“Because New York City, the main target of the terrorists, is the nation’s arts center, the impact of September 11 on artists and cultural institutions was felt nationwide. Immediate action was taken by the Heritage Emergency National Task Force to assess structures and collections in the areas of the 9/11 attacks. Within hours, the American Association of Museums reported that all New York museum staff were accounted for and museum collections safe.
However, on the 105th floor of the North Tower of the World Trade Center, the Cantor Fitzgerald investment firm had suffered the horrific loss of hundreds of employees. The world’s largest corporate collection of works by sculptor Auguste Rodin and numerous works by Alexander Calder, Roy Lichtenstein, and Louise Nevelson were destroyed. Next door in the South Tower, the National Development and Research Institutes Library was completely wrecked, as were the offices of the Lower Manhattan Cultural Council. The Broadway Theater Archive, with 35,000 photographs, that stood a block from the World Trade Center was also lost, and 13 other historically or architecturally significant structures, including the Federal Hall National Memorial, were damaged.
In the days and weeks immediately following September 11, Americans turned to the arts, especially to music and poetry, to express their grief. Media focused on the dark stages of Broadway and paid little attention to the blight of the nonprofit arts community. Congress debated how to expedite relief to New York City while arts groups navigated eligibility requirements to secure loans from the Small Business Administration and aid from the Federal Emergency Preparedness Agency.
The economic impact of the terrorist attacks on each of the arts fields was assessed by the NEA. There was a dramatic downturn in year-end giving to nonprofit arts organizations as donors directed giving to 9/11 charities. Revenues were lost from cancelled performances and low attendance at arts events. The general economic slump, decline in tourism and travel, and reduction in state tax revenues brought about cuts in state and local arts budgets. New York City announced a 15 percent across-the-board cut in funding for cultural organizations. Insurance costs rose, in part because of increased security needs at public performances.”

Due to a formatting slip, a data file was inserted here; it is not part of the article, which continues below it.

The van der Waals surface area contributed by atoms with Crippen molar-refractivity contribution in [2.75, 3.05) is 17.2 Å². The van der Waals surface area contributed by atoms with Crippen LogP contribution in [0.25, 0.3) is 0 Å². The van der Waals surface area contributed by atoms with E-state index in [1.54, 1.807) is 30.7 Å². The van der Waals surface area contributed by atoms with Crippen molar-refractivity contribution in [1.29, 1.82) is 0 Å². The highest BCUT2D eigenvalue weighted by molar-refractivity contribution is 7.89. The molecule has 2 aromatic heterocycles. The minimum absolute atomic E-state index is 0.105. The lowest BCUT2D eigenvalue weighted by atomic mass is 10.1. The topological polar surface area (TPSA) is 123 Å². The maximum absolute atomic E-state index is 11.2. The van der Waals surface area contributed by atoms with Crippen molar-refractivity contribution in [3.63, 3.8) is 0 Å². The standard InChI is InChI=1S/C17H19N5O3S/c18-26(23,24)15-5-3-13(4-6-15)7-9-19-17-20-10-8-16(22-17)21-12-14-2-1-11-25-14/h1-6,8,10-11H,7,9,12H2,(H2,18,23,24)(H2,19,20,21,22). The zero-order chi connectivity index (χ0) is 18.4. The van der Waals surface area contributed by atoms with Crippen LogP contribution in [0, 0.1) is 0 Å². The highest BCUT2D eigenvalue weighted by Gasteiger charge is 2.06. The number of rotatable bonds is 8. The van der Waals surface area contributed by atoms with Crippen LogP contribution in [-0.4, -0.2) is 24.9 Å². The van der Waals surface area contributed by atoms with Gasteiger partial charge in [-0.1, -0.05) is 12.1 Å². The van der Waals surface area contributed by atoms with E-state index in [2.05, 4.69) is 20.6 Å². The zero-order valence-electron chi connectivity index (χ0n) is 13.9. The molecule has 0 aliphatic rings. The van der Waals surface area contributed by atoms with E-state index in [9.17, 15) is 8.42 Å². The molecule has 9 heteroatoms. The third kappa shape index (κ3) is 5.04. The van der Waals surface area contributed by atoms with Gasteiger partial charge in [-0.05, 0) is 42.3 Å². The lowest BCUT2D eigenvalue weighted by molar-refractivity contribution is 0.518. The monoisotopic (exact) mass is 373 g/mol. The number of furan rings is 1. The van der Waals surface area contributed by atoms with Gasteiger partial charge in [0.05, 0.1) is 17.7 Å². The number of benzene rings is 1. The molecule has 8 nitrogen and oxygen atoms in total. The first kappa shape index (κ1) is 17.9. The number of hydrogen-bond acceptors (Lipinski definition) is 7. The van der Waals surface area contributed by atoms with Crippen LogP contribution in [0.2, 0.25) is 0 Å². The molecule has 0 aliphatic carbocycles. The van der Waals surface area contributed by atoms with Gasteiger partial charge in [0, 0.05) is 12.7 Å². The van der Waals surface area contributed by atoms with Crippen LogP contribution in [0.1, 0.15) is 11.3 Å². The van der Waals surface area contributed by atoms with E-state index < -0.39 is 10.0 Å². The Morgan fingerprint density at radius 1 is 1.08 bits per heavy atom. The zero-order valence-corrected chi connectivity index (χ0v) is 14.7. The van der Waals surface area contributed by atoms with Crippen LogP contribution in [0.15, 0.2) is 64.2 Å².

— National Endowment for the Arts: A History, 1965–2008
“Yet anyone who has witnessed the art events of the past decade carefully might come to a very different conclusion. On the one hand, there has been an intensification of the critique of art's institutionalization, a deepening of the rupture with modernism. On the other hand, there has been a concerted effort to marginalize and suppress these facts and to reestablish the traditional fine arts categories by all conservative forces of society, from cultural bureaucracies
to museum institutions, from corporate boardrooms to the marketplace for art. And this has been accomplished with the complicity of a new breed of entrepreneurial artists, utterly cynical in their disregard of both recent art history and present political reality. These newly heralded "geniuses" work for a parvenu class of collectors who want art with an insured resale value, which will at the same time fulfill their desire for mildly pornographic titillation, romantic cliche, easy reference to past "masterpieces," and good decor. The objects on view to celebrate the reopening of MOMA were made, with very few exceptions, to cater to this taste, to rest easily over the sofa in a Trump Tower living room or to languish in a bank vault while prices escalate. No wonder then that McShine ended his catalogue introduction with the very special hope "to encourage everyone to be in favor of the art of our time." Given what he has presented as the art of our time, his currying of our favor could hardly be at odds with that of the sponsors of the exhibition, the AT&T Corporation, who mounted a new advertising campaign to coincide with the show. "Some of the masterpieces of tomorrow are on exhibit today," reads the ad's banner headline, under which appears a reproduction of one of Robert Longo's recent glorifications of corporate style, now in MOMA's permanent collection. That corporate interests are in perfect accord with the art presented in MOMA's inaugural show is a point underscored in the catalogue preface written by the museum's director, whose long paragraph of praise and thanks to AT&T contains the following statement: "AT&T clearly recognizes that experiment and innovation, so highly prized in business and industry, must be equally valued and supported in the arts."”
— Douglas Crimp, The Art of Exhibition